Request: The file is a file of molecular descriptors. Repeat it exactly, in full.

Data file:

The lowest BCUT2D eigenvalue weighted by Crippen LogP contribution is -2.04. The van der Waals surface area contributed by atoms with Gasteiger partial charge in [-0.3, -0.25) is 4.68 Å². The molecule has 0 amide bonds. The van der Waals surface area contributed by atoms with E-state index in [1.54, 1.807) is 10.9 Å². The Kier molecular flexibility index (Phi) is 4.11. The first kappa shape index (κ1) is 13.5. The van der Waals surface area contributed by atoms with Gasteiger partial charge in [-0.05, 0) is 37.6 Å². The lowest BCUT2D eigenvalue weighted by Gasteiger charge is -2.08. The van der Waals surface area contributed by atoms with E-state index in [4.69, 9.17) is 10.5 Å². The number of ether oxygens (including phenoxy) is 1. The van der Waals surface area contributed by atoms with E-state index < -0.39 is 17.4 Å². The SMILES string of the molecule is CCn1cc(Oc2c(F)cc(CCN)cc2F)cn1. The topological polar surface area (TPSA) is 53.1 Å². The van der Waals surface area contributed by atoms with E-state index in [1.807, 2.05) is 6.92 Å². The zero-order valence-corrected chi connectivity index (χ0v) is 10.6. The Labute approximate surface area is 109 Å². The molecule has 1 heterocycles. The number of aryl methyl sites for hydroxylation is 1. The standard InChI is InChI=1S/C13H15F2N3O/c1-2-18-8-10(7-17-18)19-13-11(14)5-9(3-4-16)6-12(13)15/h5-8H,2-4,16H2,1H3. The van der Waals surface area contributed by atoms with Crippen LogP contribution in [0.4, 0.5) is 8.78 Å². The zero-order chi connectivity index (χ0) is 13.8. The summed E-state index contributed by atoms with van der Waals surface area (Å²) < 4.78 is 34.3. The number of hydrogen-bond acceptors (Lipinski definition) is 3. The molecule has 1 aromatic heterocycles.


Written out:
The lowest BCUT2D eigenvalue weighted by Crippen LogP contribution is -2.04. The van der Waals surface area contributed by atoms with Gasteiger partial charge in [-0.3, -0.25) is 4.68 Å². The molecule has 0 amide bonds. The van der Waals surface area contributed by atoms with E-state index in [1.54, 1.807) is 10.9 Å². The Kier molecular flexibility index (Phi) is 4.11. The first kappa shape index (κ1) is 13.5. The van der Waals surface area contributed by atoms with Gasteiger partial charge in [-0.05, 0) is 37.6 Å². The lowest BCUT2D eigenvalue weighted by Gasteiger charge is -2.08. The van der Waals surface area contributed by atoms with E-state index in [4.69, 9.17) is 10.5 Å². The number of ether oxygens (including phenoxy) is 1. The van der Waals surface area contributed by atoms with E-state index < -0.39 is 17.4 Å². The SMILES string of the molecule is CCn1cc(Oc2c(F)cc(CCN)cc2F)cn1. The topological polar surface area (TPSA) is 53.1 Å². The van der Waals surface area contributed by atoms with E-state index in [1.807, 2.05) is 6.92 Å². The zero-order valence-corrected chi connectivity index (χ0v) is 10.6. The Labute approximate surface area is 109 Å². The molecule has 1 heterocycles. The number of aryl methyl sites for hydroxylation is 1. The standard InChI is InChI=1S/C13H15F2N3O/c1-2-18-8-10(7-17-18)19-13-11(14)5-9(3-4-16)6-12(13)15/h5-8H,2-4,16H2,1H3. The van der Waals surface area contributed by atoms with Crippen LogP contribution in [0.4, 0.5) is 8.78 Å². The zero-order chi connectivity index (χ0) is 13.8. The summed E-state index contributed by atoms with van der Waals surface area (Å²) < 4.78 is 34.3. The number of hydrogen-bond acceptors (Lipinski definition) is 3. The molecule has 1 aromatic heterocycles.